As a sporting club we must do our best to ensure the safety, well being, personal and sporting development of our members, especially as a large proportion of these members are young people.
We should be aware of the British Canoe Union’s statement and code of ethics on child protection – to safeguard and promote the interests of the children with whom we work, take all practical steps to protect them from harm, discrimination or degrading treatment, and respect their rights, wishes and feelings.
Safety and Physical Well Being
- Ensure a good swimming capability
- Equipment should be properly maintained and be suitable size and design for the paddlers. This will also minimise the risk of capsize especially in winter.
- Use buoyancy aids as and when necessary and when parents request them.
- Teach the skills necessary for members to manage a variety of water conditions. This is a gradual process and will entail taking members out in flood conditions to learn.
- Emphasise the importance of obedience on the water to both children and parents.
- Keep groups to a manageable size and as compatible as possible. Beginners 1:1 – 1:4, improvers 1:4 – 1:8. Less in adverse conditions.
- Ensure that members are wearing suitable clothing for the weather conditions. Guard against hypothermia, coaches carry extra clothing.
- Training and activities should be carefully suited to the ability of the group – not too long or demanding and related to weather conditions (hot or cold).
Emotional Well Being Competition can cause stress
- Encourage and discuss good sporting attitudes. Take steps to avoid competition developing into unpleasant rivalry (or possibly bullying).
- Children may be subjected to unreasonable pressure to perform by either coach or parents. Avoid this by setting reasonable, achievable goals and focus on personal best performances and improvements. Avoid regularly comparing one child with another to the detriment of one.
- Encourage parents to be part of the club and the sport, and also to give back up to the coaches’ help and instruction. Good understanding and respect between parents and coaches will minimise stress to children.
- Changing rooms – adults and children share the same changing rooms, often at the same time. We consider that, although this may cause minor embarrassment at times it serves to monitor any misconduct of any time (bullying, teasing etc) and has not proved a problem. In cases of shyness and embarrassment coaches should not force children to shower but advise parents that it is advisable to do so when the child gets home, as a protection against water borne diseases. However, even if special arrangements have to be made, children must change out of wet kit immediately at all times.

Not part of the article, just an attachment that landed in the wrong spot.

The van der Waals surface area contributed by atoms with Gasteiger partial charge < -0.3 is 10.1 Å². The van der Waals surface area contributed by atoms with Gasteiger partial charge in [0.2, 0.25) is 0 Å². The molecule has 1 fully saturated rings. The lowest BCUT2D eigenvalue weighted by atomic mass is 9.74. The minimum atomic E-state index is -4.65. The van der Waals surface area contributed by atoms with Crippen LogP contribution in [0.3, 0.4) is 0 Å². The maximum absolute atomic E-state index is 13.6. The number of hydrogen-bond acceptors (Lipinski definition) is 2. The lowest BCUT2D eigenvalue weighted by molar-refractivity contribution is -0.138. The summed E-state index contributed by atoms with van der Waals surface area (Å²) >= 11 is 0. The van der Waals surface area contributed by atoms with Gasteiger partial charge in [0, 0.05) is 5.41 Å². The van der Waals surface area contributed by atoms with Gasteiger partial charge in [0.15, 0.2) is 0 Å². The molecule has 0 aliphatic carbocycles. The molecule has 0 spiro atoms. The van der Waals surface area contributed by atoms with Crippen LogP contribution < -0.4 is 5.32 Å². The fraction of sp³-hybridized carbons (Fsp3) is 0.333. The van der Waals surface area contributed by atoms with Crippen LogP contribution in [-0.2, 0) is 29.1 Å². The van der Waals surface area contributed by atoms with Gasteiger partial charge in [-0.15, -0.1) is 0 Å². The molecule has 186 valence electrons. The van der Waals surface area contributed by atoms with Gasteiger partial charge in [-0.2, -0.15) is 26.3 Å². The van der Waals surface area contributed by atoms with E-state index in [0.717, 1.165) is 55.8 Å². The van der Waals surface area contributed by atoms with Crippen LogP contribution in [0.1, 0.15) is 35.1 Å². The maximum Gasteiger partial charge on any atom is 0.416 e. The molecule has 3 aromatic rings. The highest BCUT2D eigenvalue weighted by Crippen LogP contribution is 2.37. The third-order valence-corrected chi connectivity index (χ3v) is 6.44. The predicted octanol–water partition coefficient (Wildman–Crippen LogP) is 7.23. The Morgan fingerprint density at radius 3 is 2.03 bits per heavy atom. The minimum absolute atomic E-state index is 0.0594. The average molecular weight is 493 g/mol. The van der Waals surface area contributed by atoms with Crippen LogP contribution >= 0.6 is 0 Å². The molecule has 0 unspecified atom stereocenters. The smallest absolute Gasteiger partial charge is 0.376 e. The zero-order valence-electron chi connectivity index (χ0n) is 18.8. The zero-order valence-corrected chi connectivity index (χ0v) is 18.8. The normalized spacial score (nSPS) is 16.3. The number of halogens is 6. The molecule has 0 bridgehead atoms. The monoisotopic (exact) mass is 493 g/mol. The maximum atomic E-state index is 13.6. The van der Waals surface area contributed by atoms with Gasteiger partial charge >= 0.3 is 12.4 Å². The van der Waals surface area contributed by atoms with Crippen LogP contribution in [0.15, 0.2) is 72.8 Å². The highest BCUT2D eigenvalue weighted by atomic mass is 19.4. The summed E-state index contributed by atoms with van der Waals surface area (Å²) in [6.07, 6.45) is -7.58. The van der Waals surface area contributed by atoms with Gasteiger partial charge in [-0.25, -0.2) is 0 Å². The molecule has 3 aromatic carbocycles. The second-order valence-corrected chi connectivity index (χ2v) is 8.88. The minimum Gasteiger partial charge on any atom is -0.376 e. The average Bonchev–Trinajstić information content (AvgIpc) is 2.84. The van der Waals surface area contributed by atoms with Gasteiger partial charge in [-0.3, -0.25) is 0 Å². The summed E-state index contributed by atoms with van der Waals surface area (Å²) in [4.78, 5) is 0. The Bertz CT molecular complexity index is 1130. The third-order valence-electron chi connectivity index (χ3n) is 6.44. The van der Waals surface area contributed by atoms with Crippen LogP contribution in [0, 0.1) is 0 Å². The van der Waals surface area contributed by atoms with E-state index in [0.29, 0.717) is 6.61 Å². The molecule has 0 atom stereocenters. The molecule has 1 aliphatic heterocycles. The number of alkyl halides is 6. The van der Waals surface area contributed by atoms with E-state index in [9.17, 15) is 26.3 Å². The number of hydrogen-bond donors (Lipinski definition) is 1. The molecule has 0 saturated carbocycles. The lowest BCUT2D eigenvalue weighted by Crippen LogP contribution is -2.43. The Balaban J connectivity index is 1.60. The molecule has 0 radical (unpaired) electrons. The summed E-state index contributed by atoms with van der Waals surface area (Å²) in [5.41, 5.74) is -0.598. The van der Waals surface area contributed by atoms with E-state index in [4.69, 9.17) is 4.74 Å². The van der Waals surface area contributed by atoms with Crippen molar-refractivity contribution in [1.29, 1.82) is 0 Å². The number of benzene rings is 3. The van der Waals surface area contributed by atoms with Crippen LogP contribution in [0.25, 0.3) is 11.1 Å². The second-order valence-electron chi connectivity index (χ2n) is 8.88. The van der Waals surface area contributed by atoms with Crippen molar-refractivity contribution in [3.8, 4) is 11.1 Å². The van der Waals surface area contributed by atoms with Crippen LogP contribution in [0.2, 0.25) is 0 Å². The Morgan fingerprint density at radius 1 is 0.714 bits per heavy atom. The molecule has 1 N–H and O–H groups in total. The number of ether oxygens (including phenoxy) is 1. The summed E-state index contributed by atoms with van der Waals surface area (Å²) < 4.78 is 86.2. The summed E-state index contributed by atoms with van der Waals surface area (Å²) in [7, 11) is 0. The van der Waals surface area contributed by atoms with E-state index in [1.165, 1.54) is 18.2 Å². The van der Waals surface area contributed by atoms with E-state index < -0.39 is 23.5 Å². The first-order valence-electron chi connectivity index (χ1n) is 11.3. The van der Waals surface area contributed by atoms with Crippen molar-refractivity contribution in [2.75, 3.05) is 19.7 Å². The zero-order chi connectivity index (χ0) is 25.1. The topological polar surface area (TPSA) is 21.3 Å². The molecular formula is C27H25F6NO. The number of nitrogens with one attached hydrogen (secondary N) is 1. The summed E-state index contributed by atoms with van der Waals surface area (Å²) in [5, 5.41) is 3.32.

- Signs of abuse of any kind, whether occurring at the club or to members attending the club must be reported to Yvonne Thorogood.
- If coaches, parents, club officials or members detect any signs of children having been neglected or physically or emotionally abused, the matter should be carefully observed and reported so that the committee can pass the matter over to the relevant agencies.
Good communications between all coaches is necessary and to that end the club coaches meet informally approximately once a month, to discuss all matters to do with the coaching programme at the club.
Before embarking on an activity, be sure you are aware of the capabilities of the children involved. Check with other coaches who may know the child better.
This will enable you to consider the following –
- Are all the children in the correct boats and using the correct paddle?
- Have all the boats got buoyancy? Get paddlers to check personal boats.
- What is the suitable clothing for the day, should anyone be in a lifejacket?
- Are the water conditions suitable for this group?
- What part of the river would be most suitable for this group?
- What activities would be most appropriate?
- How long should the session be?
- Consider the weather and current. It is easy going downstream with the wind behind for 20 minutes, but it may take 40 minutes to get back by which time the children will be tired and cold.
- Set achievable goals.
- Give plenty of encouragement.
- Avoid comparing one child with another, work on personal improvement.
- Do not use sarcasm or ridicule.
- Take care when choosing teams for an activity – is the same child always left until last?
- Let the child decide when he is ready to race.
- Accompany the child on races at first.
- Make sure the child is ready and confident before changing boats. Pick a pleasant day and make the training easy – maybe drop down a group for the day.
- Chat casually with parents whenever possible. Make sure there are no problems and develop a co-operative relationship that helps both parties to respect and understand one another.
- Be aware of any changing room problems – bullying, shyness, teasing, and embarrassment. Encourage showering and explain why, but do not insist too heavily.
Safeguard Your Reputation
- In the case of capsize it may be necessary for children to remove wet clothing. Do not assist without asking if they want help, have other members of the group in the vicinity if possible.
- When coaching there are many occasions, especially in the gym, when a coach may assist a movement by handling the shoulders, waist etc. This should be avoided unless there are other people around and you have explained beforehand what you are going to do and why.
- Avoid being alone with any one child. Work, travel etc. with more than one child at a time.
- Try to give each child in the group a fair share of your attention and encouragement.